Stranded in the wilderness for days, your stomach audibly groans from hunger. Foraging on plants or berries isn't an option because you don't know what's safe to eat. Instead, you hunt.
Drawing on your dwindling energy, you manage to kill a rabbit. Now, the only thing that matters is getting that sustenance into your body fast. Building a fire and cooking could take more than an hour, so you contemplate eating it raw. What's the harm?
Not so fast. Sure -- in the wilderness, some normal rules of civilization don't apply. But when it comes to meat, you need heat. If you want to maximize your chance of survival, the U.S. Armed Forces Survival Guide recommends cooking all wild game and freshwater fish because of the threat of bacteria or parasites.
Bacteria thrive and multiply between 40 and 140 degrees Fahrenheit (4 and 60 degrees Celsius). That's why you should cook meat until the internal temperature measures at least 150 degrees Fahrenheit (65 degrees Celsius) to effectively break down the bacteria cells and prevent them from reproducing [source: USDA].
The difference is the salt water and the temperature of the meat. Saltwater fish are safer to eat raw because the water actually helps to kill parasites and bacteria. The salt in the water creates a hypertonic solution, where a higher concentration of salute (salt) exists outside of the bacteria cells than inside those cells. To correct that imbalance, the bacteria cells release their water content through osmosis. When they lose that water, they shrivel up and die. In addition, when Eskimos eat raw whale and seal meat fresh, it hasn't had time to breed more bacteria.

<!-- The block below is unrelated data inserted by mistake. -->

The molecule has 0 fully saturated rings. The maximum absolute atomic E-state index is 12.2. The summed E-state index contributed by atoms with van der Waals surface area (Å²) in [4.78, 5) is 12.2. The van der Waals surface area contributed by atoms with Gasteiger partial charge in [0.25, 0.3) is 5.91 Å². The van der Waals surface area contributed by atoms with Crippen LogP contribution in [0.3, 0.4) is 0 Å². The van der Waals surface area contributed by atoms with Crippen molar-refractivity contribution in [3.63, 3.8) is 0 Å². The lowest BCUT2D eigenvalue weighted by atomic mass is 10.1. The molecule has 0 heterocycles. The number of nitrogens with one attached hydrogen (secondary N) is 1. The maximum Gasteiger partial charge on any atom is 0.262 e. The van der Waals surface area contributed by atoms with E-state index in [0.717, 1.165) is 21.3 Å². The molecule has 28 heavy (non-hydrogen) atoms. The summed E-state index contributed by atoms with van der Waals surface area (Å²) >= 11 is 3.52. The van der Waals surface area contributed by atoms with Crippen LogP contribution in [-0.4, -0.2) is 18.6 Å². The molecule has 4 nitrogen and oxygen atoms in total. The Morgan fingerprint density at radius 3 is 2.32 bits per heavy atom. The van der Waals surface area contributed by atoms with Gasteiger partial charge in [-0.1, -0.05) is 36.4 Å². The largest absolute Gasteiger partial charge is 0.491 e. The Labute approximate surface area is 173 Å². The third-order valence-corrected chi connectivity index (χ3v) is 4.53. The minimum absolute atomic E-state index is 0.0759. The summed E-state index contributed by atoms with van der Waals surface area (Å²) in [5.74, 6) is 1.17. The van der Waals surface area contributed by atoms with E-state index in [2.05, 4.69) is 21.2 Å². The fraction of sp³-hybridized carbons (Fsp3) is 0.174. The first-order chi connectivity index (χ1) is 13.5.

Cold temperatures below 40 degrees Fahrenheit (4 degrees Celsius) also stop bacteria reproduction. Sushi-grade fish, called sashimi, that people commonly eat raw has been frozen before use to help destroy any remaining bacteria. In case of any lingering invaders, food safety guides do recommend heating all saltwater fish to more than 140 degrees Fahrenheit (60 degrees Celsius).
Are these cooking precautions merely empty threats? Next up, we'll take the microscope to the meat and see what potential dangers exist.